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Mississippi Burning
Out of the Ashes
Pleasantville (1)
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Real Women Have Curves
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Something New
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The Pianist
To Kill a Mockingbird


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The Pianist

The brilliant director, Roman Polanski (Oliver Twist), brings us this amazing story of the actual life of Wladyslaw Szpilman.  Szpilman was the most accomplished piano player in all of Poland, if not Europe, during the devastating 1930’s. When World War II broke out, however, Szpilman suffered the same harsh consequences that other Jews in Europe were subjected to.  Anti-Jewish laws were forced upon him by the tyrannical Nazis.  By the beginning of the 1940s, Szpilman said farewell to concert halls and was abruptly welcomed into the Jewish Ghetto of Warsaw.  He had to watch his family being deported to death camps and he was forced to work in a German labor camp. Szpilman decides to escape this fate and goes into hiding as a Jewish refugee.  He bears witness to both the Warsaw Ghetto Uprising and the Warsaw City Revolt in 1945.  In the final moments of the war, having miraculously survived by eating whatever he could find and drinking frozen bath water, Szpilman is rescued by German Captain Wilm Hosenfeld.  Hosenfeld learns that Szpilman is a pianist when he plays Chopin’s "Nocturned in C sharp minor" on an old, worn-down, out-of-tune piano.  Adrien Brody (The Jacket) is excellent as Szpilman.  He beautifully portrays the amazing, tragic circumstances that the pianist endured to simply stay alive and to ascertain his freedom.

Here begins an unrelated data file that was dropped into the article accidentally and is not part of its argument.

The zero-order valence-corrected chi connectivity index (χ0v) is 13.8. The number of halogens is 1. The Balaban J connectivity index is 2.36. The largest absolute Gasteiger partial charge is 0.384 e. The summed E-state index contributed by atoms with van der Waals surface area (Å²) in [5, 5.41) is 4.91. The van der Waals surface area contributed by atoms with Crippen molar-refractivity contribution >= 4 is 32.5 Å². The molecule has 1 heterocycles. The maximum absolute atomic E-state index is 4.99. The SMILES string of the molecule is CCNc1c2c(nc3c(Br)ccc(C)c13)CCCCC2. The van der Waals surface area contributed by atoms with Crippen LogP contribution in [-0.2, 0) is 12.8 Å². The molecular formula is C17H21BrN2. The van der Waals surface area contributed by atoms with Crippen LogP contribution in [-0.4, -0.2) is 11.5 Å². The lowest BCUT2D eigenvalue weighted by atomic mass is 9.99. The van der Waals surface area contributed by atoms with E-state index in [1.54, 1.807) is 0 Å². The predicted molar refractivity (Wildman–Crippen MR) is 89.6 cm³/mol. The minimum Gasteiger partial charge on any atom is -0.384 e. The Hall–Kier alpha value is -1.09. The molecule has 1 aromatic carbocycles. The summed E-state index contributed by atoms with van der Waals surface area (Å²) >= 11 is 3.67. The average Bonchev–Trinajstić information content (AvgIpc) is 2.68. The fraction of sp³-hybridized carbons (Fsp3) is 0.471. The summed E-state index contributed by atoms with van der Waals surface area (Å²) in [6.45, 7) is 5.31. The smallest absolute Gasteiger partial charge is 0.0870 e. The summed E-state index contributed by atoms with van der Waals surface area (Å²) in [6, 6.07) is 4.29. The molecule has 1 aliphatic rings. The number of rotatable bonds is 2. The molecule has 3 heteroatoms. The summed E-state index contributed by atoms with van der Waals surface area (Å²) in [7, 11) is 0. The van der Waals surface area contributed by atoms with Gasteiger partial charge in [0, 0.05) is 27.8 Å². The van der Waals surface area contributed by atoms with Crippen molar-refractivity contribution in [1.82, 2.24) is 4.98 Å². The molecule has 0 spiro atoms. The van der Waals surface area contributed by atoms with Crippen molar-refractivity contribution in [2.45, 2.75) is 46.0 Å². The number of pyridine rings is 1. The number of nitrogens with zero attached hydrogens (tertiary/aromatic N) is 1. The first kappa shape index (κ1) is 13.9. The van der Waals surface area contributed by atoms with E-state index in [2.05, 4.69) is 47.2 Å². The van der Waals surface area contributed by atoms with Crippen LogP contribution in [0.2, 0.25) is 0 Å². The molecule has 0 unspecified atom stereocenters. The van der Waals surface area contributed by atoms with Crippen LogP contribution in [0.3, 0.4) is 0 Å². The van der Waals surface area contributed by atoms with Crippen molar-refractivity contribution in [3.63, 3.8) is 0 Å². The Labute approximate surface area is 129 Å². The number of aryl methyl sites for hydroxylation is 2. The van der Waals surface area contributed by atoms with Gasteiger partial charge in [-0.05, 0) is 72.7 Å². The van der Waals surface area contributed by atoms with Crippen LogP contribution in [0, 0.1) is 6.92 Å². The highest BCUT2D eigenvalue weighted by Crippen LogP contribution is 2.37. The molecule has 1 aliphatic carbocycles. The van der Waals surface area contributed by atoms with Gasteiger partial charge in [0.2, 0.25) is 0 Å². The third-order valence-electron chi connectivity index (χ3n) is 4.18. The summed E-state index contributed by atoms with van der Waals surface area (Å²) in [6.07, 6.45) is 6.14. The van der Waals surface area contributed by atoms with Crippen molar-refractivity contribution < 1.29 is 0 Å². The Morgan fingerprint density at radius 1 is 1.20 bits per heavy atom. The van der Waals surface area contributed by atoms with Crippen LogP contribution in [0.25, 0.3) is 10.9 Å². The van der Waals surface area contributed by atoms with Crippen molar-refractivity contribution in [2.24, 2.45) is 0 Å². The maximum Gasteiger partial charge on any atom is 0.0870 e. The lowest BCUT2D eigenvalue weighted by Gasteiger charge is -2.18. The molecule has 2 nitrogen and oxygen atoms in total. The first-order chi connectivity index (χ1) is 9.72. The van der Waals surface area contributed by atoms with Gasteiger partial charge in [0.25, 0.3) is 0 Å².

This movie is rated R for violence and language. 

The Pianist was nominated for seven Academy Awards: Best Actor, Best Director, Best Writing, Best Screenplay Based on Material Previously Produced or Published, (all of which it won), as well as Best Cinematography, Best Editing, Best Costume Design and Best Picture.

Why I Recommend It:  This movie is visually stunning and yet disturbing.  It portrays a terrible time in history that should always be remembered, so that we may never live it again.  This movie is a testament to one man, who unlike many others, managed to live through the devastatingly incomprehensible time that was The Holocaust.  The acting and directing is superb.

Why This is Important:  This movie is important because it tells the true story of one man’s struggle, as well as the struggle of others during the Holocaust.  Movies like these are important because they stand up to the ignorance spewed by Holocaust-deniers.  Such movies say, “Yes, this tragedy did happen and can never be forgotten!” 

“The Pianist” written by Wladyslaw Szpilman

Favorite Quotation:

Wladyslaw Szpilman:  “I don't know how to thank you.”

Captain Wilm Hosenfeld:  “Thank God, not me. He wants us to survive. Well, that's what we have to believe.”

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